DVD of the Week: 'Into the Wild'

From Stacie Hougland: New out this week is Sean Penn’s homage to nature and nature boy Chris McCandless, Into the Wild (2.5 of 4 DVD stars), in both one-disc and collector’s 2-disc editions (presented by Paramount in 2.35:1 anamorphic widescreen and Dolby Digital 5.1). It’s a fascinating, poignant, and often frustrating true story about a disenfranchised young man (played by Emile Hirsch) who graduates from college, donates his life savings to charity, leaves his privileged family without notice, and sets out in a beat-up Datsun for the Alaskan wilderness. Sadly, it’s a one-way journey.


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He's no couch potato.

Along the way Chris meets an assortment of characters: a couple of troubled hippies (Catherine Keener—outstanding as always—and Brian Dierker), a grain farmer (Vince Vaughn), a lonely military retiree (Hal Holbrook). Jena Malone (Chris’s sister Carine) narrates the film, chronicling the sibs’ disappointment in their parents (William Hurt and Marcia Gay Harden), who abuse each other physically and emotionally while maintaining a crack-free façade of nuclear family happiness.

I haven’t seen a movie that left me as torn as this one in a long time. I expected to sympathize with Chris, but ultimately he’s a spoiled rich kid running away from his parents and responsibility under the guise of discovering “truth” in nature. Admirably adventurous, incredibly naïve and more than a little stupid, he kayaks his way from the Colorado River to Mexico’s Sea of Cortez without a helmet, burns his last few dollars and wanders into the forest alone with little food and equipment. Malone’s heavy-handed, literary quote-laden narration annoys. And go ahead, boo me, but I don’t see all the fuss about Holbrook’s few scenes. Maybe it was the Oscar buildup, but he didn’t do it for me.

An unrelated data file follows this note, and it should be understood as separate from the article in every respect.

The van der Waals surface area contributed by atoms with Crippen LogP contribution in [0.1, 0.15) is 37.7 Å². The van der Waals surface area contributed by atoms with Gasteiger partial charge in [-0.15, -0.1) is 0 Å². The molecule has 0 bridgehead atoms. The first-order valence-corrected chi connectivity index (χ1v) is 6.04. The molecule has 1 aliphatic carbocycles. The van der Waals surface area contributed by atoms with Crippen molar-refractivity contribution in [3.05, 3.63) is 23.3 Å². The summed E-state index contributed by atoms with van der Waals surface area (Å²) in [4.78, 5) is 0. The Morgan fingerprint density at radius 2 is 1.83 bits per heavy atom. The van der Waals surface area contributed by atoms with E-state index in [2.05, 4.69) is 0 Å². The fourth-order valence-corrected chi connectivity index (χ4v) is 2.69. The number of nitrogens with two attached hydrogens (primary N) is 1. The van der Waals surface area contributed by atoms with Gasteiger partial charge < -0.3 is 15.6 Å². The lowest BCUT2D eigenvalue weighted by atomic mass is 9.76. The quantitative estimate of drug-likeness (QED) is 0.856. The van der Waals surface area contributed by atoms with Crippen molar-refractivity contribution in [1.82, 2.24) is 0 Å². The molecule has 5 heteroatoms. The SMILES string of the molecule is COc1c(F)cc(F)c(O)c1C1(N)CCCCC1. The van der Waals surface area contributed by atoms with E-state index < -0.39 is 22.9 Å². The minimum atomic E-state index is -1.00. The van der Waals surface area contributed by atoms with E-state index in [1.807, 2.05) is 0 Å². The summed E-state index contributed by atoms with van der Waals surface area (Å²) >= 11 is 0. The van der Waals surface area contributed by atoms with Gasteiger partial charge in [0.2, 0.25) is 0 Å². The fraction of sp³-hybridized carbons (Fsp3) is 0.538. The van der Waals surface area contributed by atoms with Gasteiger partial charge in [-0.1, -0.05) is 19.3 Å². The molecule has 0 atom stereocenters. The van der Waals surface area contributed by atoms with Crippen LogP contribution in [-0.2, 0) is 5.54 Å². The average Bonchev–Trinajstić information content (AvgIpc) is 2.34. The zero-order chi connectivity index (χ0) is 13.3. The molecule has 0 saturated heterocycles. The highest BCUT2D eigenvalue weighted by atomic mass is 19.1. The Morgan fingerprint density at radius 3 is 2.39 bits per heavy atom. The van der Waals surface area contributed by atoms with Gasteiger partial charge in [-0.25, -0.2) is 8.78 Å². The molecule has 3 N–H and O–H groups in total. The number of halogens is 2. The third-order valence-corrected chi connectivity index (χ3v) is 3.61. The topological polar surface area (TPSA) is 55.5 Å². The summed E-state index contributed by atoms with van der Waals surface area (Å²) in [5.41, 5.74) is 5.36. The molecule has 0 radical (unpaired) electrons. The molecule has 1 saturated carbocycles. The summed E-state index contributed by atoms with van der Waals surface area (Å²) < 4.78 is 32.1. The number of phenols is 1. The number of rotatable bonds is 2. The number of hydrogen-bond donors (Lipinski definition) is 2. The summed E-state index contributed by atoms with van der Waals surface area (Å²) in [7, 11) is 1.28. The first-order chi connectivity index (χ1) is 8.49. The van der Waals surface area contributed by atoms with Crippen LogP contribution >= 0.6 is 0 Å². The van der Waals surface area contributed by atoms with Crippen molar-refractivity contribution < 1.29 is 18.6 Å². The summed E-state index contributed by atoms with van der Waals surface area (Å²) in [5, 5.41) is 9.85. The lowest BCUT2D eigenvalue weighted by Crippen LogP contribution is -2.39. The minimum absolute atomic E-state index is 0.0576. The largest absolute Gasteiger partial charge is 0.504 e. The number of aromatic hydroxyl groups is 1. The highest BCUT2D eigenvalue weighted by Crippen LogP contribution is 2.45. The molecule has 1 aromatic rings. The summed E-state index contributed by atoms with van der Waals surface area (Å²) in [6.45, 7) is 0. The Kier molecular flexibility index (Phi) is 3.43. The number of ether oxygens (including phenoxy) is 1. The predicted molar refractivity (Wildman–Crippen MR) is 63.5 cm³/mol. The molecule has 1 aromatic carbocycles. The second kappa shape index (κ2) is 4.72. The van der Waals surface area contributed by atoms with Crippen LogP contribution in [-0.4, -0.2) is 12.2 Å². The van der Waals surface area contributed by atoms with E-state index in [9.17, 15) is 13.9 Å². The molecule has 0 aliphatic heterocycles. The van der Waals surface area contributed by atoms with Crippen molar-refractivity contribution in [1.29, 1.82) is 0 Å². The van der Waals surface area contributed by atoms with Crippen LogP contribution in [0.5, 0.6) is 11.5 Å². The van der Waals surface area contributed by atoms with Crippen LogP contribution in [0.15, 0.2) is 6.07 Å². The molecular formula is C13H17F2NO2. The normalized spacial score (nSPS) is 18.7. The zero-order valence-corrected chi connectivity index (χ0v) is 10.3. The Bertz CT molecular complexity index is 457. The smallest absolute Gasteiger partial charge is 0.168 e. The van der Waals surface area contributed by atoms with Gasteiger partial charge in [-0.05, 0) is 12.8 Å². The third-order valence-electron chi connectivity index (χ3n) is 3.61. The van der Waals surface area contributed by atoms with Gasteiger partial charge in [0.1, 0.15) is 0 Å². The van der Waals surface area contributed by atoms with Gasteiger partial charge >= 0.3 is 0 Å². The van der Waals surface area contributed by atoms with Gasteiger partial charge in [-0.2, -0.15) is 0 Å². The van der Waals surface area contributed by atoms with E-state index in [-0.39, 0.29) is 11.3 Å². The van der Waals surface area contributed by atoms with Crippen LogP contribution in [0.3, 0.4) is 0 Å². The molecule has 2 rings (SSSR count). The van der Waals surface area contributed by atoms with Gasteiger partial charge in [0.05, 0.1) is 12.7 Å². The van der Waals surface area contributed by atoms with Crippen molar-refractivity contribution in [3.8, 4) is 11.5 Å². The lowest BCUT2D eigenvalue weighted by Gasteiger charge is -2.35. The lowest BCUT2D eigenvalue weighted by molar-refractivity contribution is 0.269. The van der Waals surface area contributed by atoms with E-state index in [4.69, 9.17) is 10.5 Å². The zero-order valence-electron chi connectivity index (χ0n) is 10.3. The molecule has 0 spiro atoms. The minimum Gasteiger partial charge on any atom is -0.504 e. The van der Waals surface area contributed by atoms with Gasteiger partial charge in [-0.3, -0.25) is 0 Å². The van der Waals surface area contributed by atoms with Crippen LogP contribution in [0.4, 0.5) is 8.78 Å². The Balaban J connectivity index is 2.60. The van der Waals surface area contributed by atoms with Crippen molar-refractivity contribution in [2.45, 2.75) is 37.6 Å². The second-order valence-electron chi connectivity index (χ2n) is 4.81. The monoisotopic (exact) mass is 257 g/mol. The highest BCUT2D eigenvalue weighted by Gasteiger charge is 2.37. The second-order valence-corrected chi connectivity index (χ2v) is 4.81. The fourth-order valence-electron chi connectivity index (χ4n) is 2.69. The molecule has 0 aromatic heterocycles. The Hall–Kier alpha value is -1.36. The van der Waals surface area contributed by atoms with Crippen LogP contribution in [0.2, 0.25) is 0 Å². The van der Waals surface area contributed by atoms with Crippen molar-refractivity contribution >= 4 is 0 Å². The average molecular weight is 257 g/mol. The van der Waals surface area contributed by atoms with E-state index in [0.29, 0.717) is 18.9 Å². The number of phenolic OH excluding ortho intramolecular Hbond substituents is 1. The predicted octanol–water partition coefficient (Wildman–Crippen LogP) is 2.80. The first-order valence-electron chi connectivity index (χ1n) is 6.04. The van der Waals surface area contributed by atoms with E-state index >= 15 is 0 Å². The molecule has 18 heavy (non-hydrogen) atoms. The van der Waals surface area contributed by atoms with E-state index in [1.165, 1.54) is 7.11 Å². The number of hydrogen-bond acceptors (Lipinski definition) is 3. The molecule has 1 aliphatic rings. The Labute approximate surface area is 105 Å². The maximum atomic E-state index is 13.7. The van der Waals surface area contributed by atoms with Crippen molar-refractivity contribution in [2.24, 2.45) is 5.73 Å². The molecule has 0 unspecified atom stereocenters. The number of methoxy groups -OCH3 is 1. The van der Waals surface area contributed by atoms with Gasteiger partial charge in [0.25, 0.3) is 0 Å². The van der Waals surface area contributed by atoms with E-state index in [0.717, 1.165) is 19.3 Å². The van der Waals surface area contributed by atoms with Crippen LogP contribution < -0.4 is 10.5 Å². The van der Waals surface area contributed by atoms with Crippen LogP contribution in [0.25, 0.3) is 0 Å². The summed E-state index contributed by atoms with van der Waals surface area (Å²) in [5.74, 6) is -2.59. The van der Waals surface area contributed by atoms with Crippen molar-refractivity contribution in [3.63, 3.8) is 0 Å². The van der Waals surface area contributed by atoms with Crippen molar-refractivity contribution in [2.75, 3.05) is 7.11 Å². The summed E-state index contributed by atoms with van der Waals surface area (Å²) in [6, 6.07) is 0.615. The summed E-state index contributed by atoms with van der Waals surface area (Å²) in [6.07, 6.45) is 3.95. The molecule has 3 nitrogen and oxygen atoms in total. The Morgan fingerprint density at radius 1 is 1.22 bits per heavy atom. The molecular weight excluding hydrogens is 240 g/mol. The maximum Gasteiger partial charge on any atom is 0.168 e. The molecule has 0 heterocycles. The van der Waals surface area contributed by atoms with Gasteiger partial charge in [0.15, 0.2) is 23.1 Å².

On the other hand, the story itself is fascinating, especially when you realize this young kid actually had the cojones to do all this stuff. The film is visually stunning, and “the Wild” is almost as much a character as Chris is—gorgeous, sweeping shots of Alaskan vistas, running herds of caribou and wild horses, desert flatlands and crashing seashores, all captured in stunning color and detail. Eddie Vedder's haunting songs make beautiful magic over the scenery. These elements will keep you engaged through the 148-minute runtime. Almost three hours gives Sean Penn plenty of time for missteps in direction, but he wholly captures the essence of Chris’s misguided idealism.

Extras: Not many. In fact, the single-disc version has no extras. The 2-disc version has the trailer and three 40-minute featurettes, "The Story, The Characters" and "The Experience," which give a look at the film’s production challenges, casting, visuals, and the story. Surprisingly, no interviews with the McCandless family.

Overview: Though it’s overlong and frequently pretentious, a compelling story and first-rate performances set against a visually amazing backdrop make this DVD well worth a look.
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